SEOUL/JINDO, SOUTH KOREA – South Korean Coast Guard officials on Monday released a video showing the trouserless captain of a sinking ferry scrambling to safety as hundreds of passengers remained trapped inside — a move expected to intensify criticism of the crew over the disaster.
The 10-minute video — taken by rescue workers and aired on the YTN news channel — shows 69-year-old Capt. Lee Joon-seok, clad only in a sweater and underpants, escaping from the bridge of the tilting ship before it sank on April 16.
All 15 surviving crew members responsible for sailing the ferry are in custody, facing charges including negligence and abandoning passengers.
Victims’ families have bitterly criticized the official response to the disaster, saying delays in accessing the submerged ship may have robbed any survivors of their last chance to make it out alive.
The video released Monday showed the open decks of the ship nearly empty, as crew repeatedly instructed passengers to stay in their cabins until it became impossible for them to evacuate because the ship was tilting too much.
The delay in the crucial final hours — when most crew members fled the ferry — sparked outrage that many lives could have been saved if passengers had received timely instructions.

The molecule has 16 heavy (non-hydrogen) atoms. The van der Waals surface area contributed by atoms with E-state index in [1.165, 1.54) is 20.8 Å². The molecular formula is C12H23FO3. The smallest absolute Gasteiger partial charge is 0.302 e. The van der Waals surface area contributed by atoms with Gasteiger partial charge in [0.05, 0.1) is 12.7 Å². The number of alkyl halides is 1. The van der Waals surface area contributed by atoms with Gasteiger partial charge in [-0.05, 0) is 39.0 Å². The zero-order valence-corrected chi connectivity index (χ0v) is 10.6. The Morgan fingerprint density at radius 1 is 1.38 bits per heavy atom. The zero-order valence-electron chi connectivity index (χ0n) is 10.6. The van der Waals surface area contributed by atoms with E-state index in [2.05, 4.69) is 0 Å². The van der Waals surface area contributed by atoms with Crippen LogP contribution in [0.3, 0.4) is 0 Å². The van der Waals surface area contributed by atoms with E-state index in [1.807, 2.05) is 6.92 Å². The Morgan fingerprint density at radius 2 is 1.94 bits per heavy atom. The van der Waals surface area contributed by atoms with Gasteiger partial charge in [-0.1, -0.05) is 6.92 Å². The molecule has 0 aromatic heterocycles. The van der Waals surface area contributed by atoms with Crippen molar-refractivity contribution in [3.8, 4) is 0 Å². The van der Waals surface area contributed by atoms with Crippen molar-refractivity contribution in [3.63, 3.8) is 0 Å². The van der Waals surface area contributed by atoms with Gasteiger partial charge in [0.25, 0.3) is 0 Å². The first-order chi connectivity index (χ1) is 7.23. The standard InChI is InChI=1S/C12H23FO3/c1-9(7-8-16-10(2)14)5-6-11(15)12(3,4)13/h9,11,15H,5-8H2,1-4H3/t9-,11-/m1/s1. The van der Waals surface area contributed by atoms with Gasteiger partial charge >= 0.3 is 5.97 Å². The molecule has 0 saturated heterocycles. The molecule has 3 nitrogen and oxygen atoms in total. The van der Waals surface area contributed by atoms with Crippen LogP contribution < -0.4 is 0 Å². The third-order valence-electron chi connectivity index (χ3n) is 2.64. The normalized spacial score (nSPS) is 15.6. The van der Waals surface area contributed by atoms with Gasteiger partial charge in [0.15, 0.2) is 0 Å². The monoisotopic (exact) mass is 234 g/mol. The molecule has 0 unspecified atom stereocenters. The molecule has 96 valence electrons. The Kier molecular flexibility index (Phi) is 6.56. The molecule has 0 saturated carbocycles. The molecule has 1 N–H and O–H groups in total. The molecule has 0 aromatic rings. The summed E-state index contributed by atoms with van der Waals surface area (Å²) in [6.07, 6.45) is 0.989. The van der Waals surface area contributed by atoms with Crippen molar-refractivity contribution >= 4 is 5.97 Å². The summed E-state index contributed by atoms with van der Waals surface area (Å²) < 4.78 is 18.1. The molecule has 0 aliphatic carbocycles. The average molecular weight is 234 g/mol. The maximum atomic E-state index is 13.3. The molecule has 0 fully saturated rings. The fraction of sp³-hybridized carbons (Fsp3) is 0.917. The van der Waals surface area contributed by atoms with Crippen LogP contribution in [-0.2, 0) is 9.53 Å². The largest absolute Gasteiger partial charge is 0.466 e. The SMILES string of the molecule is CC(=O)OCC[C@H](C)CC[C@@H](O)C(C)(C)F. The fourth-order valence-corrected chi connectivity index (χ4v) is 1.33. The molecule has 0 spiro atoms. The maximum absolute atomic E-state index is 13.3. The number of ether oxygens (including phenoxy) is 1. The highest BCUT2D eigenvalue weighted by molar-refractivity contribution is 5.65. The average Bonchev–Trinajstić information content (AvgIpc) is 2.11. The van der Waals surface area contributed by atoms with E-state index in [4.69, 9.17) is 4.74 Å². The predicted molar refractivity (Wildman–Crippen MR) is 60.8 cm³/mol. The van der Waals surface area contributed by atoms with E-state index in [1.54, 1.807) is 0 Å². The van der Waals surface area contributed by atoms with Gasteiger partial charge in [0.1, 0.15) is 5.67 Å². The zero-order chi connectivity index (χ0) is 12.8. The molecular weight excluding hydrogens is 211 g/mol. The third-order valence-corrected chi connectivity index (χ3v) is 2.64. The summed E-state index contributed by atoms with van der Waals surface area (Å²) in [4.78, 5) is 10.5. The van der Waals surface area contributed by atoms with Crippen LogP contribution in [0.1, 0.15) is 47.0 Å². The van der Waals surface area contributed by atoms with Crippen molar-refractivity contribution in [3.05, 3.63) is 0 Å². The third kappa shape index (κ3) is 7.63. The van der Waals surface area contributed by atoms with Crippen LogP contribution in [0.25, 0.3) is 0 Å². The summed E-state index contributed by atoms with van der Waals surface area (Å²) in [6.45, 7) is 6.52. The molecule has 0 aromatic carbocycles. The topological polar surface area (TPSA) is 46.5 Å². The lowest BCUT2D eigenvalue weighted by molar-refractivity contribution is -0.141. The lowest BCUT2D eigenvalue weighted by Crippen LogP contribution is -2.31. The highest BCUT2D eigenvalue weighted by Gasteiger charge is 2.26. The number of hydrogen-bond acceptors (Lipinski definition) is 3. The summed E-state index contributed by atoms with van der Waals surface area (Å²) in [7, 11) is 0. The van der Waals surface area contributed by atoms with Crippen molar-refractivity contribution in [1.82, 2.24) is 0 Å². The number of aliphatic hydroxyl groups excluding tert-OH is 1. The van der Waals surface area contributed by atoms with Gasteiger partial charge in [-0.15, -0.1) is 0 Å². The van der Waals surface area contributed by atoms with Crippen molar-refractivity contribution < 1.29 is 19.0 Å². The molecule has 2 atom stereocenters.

The video attracted caustic online comment.
“Look at the captain running out of the ship without his pants on. How pathetic. Can’t believe he didn’t think about all the children trapped there while he rushed so quickly to save his own life,” said one poster.
Meanwhile, divers trying to search the wreck of the upturned Sewol, which capsized with 476 people on board, were frustrated Tuesday for a third straight day by atrocious weather and dangerous conditions.
Despite more than 60 hours of operations since Friday by divers trying to penetrate the flooded interior, only two more bodies have been recovered and 113 people are still unaccounted for.
The confirmed death toll stood Monday at 189. Most of the missing and dead are high school students. The probe into the sinking has expanded from the ferry operator, Chonghaejin Marine, and its affiliates, to state ship safety inspectors and even sea traffic controllers.
On Monday prosecutors raided the coast guard office in the southern port of Mokpo to probe allegations that it had failed to respond quickly enough to an emergency call.
Prosecutors are also analyzing calls between crew members of the sunken ferry and the offices of Chonghaejin Marine, senior prosecutor Ahn Sang-don said Tuesday.
Multiple crew members on the ferry communicated about seven times by phone with the owner’s offices, Ahn said.
The first call was placed at 9:01 a.m. on April 16, just six minutes after the ferry reported a distress call. The last call by a crew member to the employer was made around 9:40 a.m.
South Korean media reports said the captain sought approval from the CEO of Chonghaejin to evacuate the ship, but Ahn said investigators are still looking into why the calls were made.